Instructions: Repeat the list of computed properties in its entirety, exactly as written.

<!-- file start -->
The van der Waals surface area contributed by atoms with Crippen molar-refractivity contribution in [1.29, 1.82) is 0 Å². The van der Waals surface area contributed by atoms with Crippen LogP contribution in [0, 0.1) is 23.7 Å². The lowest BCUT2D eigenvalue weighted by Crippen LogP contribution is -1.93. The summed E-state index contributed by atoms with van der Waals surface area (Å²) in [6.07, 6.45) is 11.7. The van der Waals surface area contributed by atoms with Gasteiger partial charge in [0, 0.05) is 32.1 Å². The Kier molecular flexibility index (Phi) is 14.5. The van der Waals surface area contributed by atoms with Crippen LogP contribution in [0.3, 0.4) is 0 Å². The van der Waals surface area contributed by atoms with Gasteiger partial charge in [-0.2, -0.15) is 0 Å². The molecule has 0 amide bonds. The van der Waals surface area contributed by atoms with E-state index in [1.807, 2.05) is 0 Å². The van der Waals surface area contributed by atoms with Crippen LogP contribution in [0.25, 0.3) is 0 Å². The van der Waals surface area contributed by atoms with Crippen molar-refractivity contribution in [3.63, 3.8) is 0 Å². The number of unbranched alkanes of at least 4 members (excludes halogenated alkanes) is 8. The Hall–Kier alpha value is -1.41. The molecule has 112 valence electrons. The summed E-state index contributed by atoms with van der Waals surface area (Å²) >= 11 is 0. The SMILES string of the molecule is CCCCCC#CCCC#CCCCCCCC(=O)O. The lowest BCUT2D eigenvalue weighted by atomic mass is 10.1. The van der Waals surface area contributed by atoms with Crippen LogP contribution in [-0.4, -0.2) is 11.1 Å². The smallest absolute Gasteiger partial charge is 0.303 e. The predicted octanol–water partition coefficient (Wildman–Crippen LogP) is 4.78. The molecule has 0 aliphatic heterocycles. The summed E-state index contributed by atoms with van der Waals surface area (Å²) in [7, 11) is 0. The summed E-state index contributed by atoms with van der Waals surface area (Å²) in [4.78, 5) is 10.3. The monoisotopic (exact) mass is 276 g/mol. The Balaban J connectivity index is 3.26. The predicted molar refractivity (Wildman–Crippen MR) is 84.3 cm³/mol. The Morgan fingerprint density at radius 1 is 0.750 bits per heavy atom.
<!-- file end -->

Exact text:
The van der Waals surface area contributed by atoms with Crippen molar-refractivity contribution in [1.29, 1.82) is 0 Å². The van der Waals surface area contributed by atoms with Crippen LogP contribution in [0, 0.1) is 23.7 Å². The lowest BCUT2D eigenvalue weighted by Crippen LogP contribution is -1.93. The summed E-state index contributed by atoms with van der Waals surface area (Å²) in [6.07, 6.45) is 11.7. The van der Waals surface area contributed by atoms with Gasteiger partial charge in [0, 0.05) is 32.1 Å². The Kier molecular flexibility index (Phi) is 14.5. The van der Waals surface area contributed by atoms with Crippen LogP contribution in [0.3, 0.4) is 0 Å². The van der Waals surface area contributed by atoms with Gasteiger partial charge in [-0.2, -0.15) is 0 Å². The molecule has 0 amide bonds. The van der Waals surface area contributed by atoms with E-state index in [1.807, 2.05) is 0 Å². The van der Waals surface area contributed by atoms with Crippen LogP contribution in [0.25, 0.3) is 0 Å². The van der Waals surface area contributed by atoms with Crippen molar-refractivity contribution in [3.63, 3.8) is 0 Å². The number of unbranched alkanes of at least 4 members (excludes halogenated alkanes) is 8. The Hall–Kier alpha value is -1.41. The molecule has 112 valence electrons. The summed E-state index contributed by atoms with van der Waals surface area (Å²) >= 11 is 0. The SMILES string of the molecule is CCCCCC#CCCC#CCCCCCCC(=O)O. The lowest BCUT2D eigenvalue weighted by atomic mass is 10.1. The van der Waals surface area contributed by atoms with Crippen LogP contribution in [-0.4, -0.2) is 11.1 Å². The smallest absolute Gasteiger partial charge is 0.303 e. The predicted octanol–water partition coefficient (Wildman–Crippen LogP) is 4.78. The molecule has 0 aliphatic heterocycles. The summed E-state index contributed by atoms with van der Waals surface area (Å²) in [7, 11) is 0. The summed E-state index contributed by atoms with van der Waals surface area (Å²) in [4.78, 5) is 10.3. The monoisotopic (exact) mass is 276 g/mol. The Balaban J connectivity index is 3.26. The predicted molar refractivity (Wildman–Crippen MR) is 84.3 cm³/mol. The Morgan fingerprint density at radius 1 is 0.750 bits per heavy atom.